Good

Areas for improvement

  • The force should ensure that it has sufficient resources available in the control room to fulfil its resourcing model, and so to meet its demand, while also taking into account the well-being of its workforce.
2

How well does the force use its resources?

South Wales Police makes good use of its resources. The force has a good understanding of the operational skills of its officers and staff, including the skills that will be needed in the future, and it is developing a better understanding of non-operational skills. However, it has limited understanding of its leadership skills, although it is now taking some steps to improve this. The force bases its priorities on its understanding of the current and future demand for its services, local priorities and national requirements. On a day-to-day basis, it can identify and be flexible with its resources, where resourcing falls below the anticipated demand levels. Its investment focuses on improving technology, enhancing its capability and the priorities set out in its policing plan. In relation to its joint-working, it is committed to collaborating with organisations, such as other police forces, local authorities, health, social services, the ambulance service, fire and rescue services, Welsh Government, Public Health Wales and voluntary sector organisations. It has working arrangements in place to ensure that demand is managed efficiently across agencies. The force could do more, however, to monitor the benefits of collaboration initiatives, although it can demonstrate cost savings as a result of collaboration. The force is proactive in seeking out new opportunities for service improvement, and its leaders demonstrate a willingness to experiment with new approaches.

Good

Areas for improvement

  • The force should put in place better processes and governance to understand and realise the benefits of collaborative work, and how they affect the force’s ability to meet current and likely future demand efficiently.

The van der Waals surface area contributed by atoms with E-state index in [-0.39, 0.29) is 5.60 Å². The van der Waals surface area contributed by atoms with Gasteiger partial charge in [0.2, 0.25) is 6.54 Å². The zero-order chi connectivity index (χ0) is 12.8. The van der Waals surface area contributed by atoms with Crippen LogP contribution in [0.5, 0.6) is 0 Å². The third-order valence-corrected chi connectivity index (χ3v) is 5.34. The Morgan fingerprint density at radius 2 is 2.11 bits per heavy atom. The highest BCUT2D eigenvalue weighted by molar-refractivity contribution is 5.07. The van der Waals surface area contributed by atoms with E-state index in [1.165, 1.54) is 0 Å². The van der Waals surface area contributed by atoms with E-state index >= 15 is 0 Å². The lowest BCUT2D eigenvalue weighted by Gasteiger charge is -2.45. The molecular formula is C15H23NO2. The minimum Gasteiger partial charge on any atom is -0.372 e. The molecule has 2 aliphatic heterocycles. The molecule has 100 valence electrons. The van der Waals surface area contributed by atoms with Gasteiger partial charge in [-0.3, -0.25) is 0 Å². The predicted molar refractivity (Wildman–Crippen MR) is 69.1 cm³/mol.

• The force should conduct a leadership skills audit that will allow it to understand leadership capacity and capability.
3

How well is the force planning for demand in the future?

South Wales Police’s understanding of future demand for its services is good. The force is able to evaluate fully what its future demand is likely to be and it has advanced plans to meet that demand. The force has processes in place to maintain a continuing and up-to-date understanding of the public’s changing expectations.

The force has a good understanding of succession planning, but has less understanding of the softer skills held by its individual officers and staff. The force has introduced a talent management scheme and career pathways, however, these need to be more clearly communicated to the workforce. The force is open to recruiting and benchmarking externally the skills and capabilities required by some posts with those of external candidates but does not currently see any need to consider direct entry appointments for appointments to be made at the rank of inspector.

The force understands the opportunities that emerging technology can offer, both to policing and criminal behaviour, and how this is changing. It has embraced technology as a tool to shape its vision for the future, and is working to extend its use of technology to bring about further efficiencies and improvements to its service provision. The force understands the importance of collaborative working, both with other police forces and local authority agencies; it has achieved considerable savings through its collaborative approach.

The force has a full medium-term financial plan setting out its revenue and capital requirements, together with planned savings for 2017/18 to 2020/21. The force has made good progress in developing and implementing the change programme necessary to make its required savings, and independent scrutiny indicates that the force’s plans are good.

Good